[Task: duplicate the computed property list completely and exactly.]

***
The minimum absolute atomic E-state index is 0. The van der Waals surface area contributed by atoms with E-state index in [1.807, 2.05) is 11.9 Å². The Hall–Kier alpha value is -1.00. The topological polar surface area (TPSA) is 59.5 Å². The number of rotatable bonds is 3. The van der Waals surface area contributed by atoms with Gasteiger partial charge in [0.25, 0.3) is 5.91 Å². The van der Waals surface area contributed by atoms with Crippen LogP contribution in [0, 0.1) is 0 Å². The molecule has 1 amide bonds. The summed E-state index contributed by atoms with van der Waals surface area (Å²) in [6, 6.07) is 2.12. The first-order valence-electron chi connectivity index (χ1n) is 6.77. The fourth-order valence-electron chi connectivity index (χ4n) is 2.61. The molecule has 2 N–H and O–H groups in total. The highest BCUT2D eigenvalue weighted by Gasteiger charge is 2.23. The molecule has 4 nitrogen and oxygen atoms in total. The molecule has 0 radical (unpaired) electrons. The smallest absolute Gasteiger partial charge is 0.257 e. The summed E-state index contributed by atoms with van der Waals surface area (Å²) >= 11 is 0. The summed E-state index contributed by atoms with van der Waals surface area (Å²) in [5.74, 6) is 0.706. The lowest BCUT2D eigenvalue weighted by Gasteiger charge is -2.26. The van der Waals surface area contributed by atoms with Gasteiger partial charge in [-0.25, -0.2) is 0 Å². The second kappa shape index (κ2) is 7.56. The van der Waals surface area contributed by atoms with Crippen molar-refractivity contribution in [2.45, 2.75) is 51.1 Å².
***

The minimum absolute atomic E-state index is 0. The van der Waals surface area contributed by atoms with E-state index in [1.807, 2.05) is 11.9 Å². The Hall–Kier alpha value is -1.00. The topological polar surface area (TPSA) is 59.5 Å². The number of rotatable bonds is 3. The van der Waals surface area contributed by atoms with Gasteiger partial charge in [0.25, 0.3) is 5.91 Å². The van der Waals surface area contributed by atoms with Crippen LogP contribution in [0, 0.1) is 0 Å². The molecule has 1 amide bonds. The summed E-state index contributed by atoms with van der Waals surface area (Å²) in [6, 6.07) is 2.12. The first-order valence-electron chi connectivity index (χ1n) is 6.77. The fourth-order valence-electron chi connectivity index (χ4n) is 2.61. The molecule has 2 N–H and O–H groups in total. The highest BCUT2D eigenvalue weighted by Gasteiger charge is 2.23. The molecule has 4 nitrogen and oxygen atoms in total. The molecule has 0 radical (unpaired) electrons. The smallest absolute Gasteiger partial charge is 0.257 e. The summed E-state index contributed by atoms with van der Waals surface area (Å²) >= 11 is 0. The summed E-state index contributed by atoms with van der Waals surface area (Å²) in [5.74, 6) is 0.706. The lowest BCUT2D eigenvalue weighted by Gasteiger charge is -2.26. The van der Waals surface area contributed by atoms with Gasteiger partial charge in [-0.25, -0.2) is 0 Å². The second kappa shape index (κ2) is 7.56. The van der Waals surface area contributed by atoms with Crippen molar-refractivity contribution in [2.45, 2.75) is 51.1 Å².